It occurred to us yesterday that, and here's a thermometer reading we don't really need, it's ten years today since Mark Radcliffe and Lard stepped out of the Radio 1 Graveyard Shift.
We really don't think, at least in the sphere of music broadcasting, anyone's even got near to the barely reined in ridiculousness of that show. Oh sure, amusing zoo radio exists with your standups on podcasts, but a show that encompassed cult films and books (the latter briefly helmed by a pre-everyman Will Self), running jokes of the utmost stupidity, The Bedsit Guide, old US radio serials, John Martyn, poetry (there can't be a Graveyard Shift listener in existence who didn't raise a wry smile when Simon Armitage was linked with the Poet Laureate position last time it was up), the mysteries of the hand fart noise, pisstakes of existing Radio 1 trailers, sprawling discussions on small ads and trade magazines, prime Britpop and and the catchphrase "cod, fish, battered, balls, ho-ho!"... nobody would commission that now, not without a post-modern nostalgia listener quiz and a couple of low grade stand-ups as assistants. The same jokes in a different order, as Radcliffe would say, but what orders they were in - Uncle Tony's Catalogue Corner; Stuart "veritable smorgasbord" Maconie's Sad Small Ads; Rock, Bill Bailey and Sean Lock's, um, rockumentary on the comeback tour of the former singer from prog legends Taunton; Andrew Collins' teenage diaries long before anyone thought of putting them into book form; ripping the Wormleigh Guest House, Totnes' leaflet to metaphorical shreds ("Wormleigh has ample private parking, and within easy walking distance there are a number of hotels?!" "Yeah, I'm planning on parking there and going somewhere else"); Cyril Dorricot's The Patheological News ("frankly, I have no idea what it's about" - standin John Peel); Mark, Lard and Stuart Maconie extending the outside broadcast franchise by waving out of the window; Edward Barton's Slap Belly; the Mark E Smith Microphone; The Kraftwerk Story!; Shit Agent; the David Bowie Erection Sound Effect; Tony McCarroll's Classical Gas; The Tindersticks Party Album; Mark's love of the word 'bobbins'... halcyon days when Radio 1 wasn't so narrowly focused that you could get away with this stuff.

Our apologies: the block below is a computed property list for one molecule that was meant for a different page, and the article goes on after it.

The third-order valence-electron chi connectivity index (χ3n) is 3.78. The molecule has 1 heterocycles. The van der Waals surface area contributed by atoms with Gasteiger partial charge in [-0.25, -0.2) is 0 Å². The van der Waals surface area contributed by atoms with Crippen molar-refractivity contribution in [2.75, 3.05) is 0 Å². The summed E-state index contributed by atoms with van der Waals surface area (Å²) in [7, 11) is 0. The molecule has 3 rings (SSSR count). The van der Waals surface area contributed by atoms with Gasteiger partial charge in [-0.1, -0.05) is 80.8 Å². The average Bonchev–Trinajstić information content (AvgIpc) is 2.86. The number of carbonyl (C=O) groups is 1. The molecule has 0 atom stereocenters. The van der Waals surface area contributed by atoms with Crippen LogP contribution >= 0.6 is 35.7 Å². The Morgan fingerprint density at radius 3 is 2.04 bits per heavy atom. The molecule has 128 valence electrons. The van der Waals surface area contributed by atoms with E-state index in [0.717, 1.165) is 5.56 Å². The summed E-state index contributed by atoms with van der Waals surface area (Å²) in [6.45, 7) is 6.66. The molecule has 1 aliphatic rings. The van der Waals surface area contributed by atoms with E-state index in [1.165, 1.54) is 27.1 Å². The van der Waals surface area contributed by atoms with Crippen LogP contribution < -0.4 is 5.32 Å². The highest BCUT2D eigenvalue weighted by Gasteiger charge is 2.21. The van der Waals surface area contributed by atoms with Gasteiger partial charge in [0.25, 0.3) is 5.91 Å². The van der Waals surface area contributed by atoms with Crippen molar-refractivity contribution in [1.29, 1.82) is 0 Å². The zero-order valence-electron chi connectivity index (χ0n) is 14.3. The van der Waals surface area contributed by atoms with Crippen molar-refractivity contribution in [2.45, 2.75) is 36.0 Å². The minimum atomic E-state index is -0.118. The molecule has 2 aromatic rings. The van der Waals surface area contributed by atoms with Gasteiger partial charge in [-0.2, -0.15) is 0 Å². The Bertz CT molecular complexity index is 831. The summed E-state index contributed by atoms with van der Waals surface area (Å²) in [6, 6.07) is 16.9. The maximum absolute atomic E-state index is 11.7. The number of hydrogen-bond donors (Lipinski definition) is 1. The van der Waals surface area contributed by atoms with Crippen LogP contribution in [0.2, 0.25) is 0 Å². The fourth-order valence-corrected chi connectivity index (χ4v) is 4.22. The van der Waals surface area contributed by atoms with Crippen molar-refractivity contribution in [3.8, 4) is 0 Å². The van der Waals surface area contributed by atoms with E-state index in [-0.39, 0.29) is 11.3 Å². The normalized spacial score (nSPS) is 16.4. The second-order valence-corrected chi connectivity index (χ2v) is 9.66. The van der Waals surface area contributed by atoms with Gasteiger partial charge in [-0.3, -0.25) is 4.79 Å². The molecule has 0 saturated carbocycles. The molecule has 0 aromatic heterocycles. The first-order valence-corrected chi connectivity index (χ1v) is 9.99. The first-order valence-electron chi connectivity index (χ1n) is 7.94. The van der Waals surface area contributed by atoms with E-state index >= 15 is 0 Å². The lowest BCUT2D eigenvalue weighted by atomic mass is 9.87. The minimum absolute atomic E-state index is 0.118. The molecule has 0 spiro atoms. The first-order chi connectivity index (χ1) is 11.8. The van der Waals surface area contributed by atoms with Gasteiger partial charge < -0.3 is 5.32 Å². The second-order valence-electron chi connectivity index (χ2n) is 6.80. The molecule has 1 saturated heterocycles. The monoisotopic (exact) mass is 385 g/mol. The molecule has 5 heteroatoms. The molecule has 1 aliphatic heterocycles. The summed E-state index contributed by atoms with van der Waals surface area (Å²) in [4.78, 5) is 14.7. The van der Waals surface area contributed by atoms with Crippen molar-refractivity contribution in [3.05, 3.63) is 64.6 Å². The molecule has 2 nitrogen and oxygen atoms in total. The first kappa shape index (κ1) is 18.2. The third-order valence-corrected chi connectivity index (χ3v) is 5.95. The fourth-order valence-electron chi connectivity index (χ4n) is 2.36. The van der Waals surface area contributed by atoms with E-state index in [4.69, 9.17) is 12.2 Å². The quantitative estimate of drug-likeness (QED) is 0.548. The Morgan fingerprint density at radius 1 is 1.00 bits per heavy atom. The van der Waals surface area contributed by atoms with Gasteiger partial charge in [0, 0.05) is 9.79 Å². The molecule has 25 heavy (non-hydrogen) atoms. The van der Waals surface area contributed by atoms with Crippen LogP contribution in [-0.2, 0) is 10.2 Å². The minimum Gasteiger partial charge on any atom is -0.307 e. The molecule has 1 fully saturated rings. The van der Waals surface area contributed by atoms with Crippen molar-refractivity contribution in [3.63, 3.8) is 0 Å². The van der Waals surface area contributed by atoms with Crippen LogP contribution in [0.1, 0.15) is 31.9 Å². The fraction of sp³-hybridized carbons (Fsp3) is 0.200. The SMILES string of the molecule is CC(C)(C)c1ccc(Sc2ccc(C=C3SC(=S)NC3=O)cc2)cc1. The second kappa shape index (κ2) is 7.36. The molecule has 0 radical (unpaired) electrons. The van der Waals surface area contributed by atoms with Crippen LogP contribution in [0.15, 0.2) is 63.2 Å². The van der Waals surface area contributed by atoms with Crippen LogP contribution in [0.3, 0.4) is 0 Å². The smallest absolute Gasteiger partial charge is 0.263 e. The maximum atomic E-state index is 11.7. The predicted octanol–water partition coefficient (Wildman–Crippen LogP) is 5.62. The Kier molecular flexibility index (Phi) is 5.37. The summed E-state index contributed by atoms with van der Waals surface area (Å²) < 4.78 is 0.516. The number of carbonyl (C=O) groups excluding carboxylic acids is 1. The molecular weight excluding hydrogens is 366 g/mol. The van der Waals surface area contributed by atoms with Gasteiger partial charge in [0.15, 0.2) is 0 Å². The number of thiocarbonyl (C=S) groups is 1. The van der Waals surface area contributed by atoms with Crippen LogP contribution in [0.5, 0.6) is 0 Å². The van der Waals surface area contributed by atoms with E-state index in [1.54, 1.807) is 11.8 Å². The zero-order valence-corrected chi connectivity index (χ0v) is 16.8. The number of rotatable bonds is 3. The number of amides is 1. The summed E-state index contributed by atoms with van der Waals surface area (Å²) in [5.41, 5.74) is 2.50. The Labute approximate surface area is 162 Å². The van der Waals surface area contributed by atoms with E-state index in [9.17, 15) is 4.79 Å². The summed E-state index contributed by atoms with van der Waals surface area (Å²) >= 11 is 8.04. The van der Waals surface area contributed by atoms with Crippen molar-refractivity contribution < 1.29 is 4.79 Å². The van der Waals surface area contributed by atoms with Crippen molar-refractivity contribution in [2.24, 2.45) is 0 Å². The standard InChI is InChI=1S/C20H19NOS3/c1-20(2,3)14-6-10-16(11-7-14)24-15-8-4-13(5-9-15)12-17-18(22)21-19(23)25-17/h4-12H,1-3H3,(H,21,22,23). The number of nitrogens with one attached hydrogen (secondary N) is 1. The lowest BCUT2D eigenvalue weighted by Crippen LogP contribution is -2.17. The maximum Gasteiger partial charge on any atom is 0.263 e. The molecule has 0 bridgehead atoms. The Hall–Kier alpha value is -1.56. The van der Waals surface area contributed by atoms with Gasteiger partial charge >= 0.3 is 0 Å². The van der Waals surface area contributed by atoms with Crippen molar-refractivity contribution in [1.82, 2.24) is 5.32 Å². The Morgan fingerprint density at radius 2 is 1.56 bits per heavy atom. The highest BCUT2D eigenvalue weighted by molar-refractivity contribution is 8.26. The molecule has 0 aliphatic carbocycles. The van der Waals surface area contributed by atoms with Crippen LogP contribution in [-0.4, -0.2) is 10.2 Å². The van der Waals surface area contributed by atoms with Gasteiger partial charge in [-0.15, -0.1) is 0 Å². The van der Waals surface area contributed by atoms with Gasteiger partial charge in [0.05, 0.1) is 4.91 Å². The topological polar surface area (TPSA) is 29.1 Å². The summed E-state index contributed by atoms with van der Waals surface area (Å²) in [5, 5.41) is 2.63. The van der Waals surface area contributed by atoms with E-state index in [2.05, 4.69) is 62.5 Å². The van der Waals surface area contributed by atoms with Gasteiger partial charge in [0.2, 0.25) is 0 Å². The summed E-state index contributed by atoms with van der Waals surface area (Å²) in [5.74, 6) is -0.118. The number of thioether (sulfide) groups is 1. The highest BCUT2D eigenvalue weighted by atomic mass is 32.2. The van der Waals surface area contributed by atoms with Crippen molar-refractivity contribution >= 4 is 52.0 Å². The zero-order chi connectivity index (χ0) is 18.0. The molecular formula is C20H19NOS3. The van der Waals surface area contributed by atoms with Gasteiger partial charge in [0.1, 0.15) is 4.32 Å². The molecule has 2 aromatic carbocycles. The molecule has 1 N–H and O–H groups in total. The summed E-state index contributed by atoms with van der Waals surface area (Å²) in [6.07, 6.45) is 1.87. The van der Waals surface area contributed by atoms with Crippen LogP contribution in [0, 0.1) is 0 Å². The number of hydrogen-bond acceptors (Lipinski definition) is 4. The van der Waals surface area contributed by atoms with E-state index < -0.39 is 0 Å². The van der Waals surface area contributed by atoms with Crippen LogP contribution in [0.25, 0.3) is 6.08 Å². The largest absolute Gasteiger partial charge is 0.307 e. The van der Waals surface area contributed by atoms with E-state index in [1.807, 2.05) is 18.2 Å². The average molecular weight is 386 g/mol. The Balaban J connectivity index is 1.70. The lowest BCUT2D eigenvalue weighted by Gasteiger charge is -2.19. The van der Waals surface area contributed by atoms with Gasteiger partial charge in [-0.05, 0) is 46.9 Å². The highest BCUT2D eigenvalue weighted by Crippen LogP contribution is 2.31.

Oh yeah, there was music to. Right from the start there was an implicit belief underpinning all, less common than you'd think, that the music came first, and consequently, despite their claims to have a reverse Midas touch on everyone they played, they foisted a wide range of musical delights upon us all, from such hardy perennials as French Disko and Fanfare through to the 60s beat revivalists and French ambient folk that you'd never hear anywhere else. And in the middle, the discoveries: Belle & Sebastian, the Divine Comedy and most famously White Town's Your Woman. And then there were the musical parodies later collected together under the Shirehorses banner (whose 1997 universities tour saw support from Peter Kay), a longed for highlight on many an occasion. We can't be alone in boldly stating that some of the records he played changed a good portion of our musical habits, perhaps reflecting the all-inclusiveness that much of Matthew Bannister's reign at the station urged ahead. Breakfast neutered him to a certain extent*, afternoon got stuck in an albeit tremendously offbeat rut and the current Radio 2 show, while still great, is more the Mojo edit of the original blueprint (although Marc Riley's Brain Surgery on 6 Music continues an impressively opaque playlist policy), but any slip-ups can be forgiven when set against these people being responsible for one of the great music shows of national British radio.
You may like to play Tindersticks' Tiny Tears at this point.
* Although two things we always loved about their breakfast tenure - as pointed out by our showbiz pal Steve Williams of TV Cream, while those either side of them, Evans and Ball, colonised television during their own morning spells Radcliffe's big telly gig during those fraught eight months was Schools Challenge, a Thursday teatime Granada-only series which was apart from the obvious exactly the same as University Challenge, on the same set with the same rules; and when they were scheduled to guest on the National Lottery Live but pulled out in protest when Camelot's directors gave themselves a massive pay rise Teletext's report included the quote "the breakfast show pair described Camelot's decision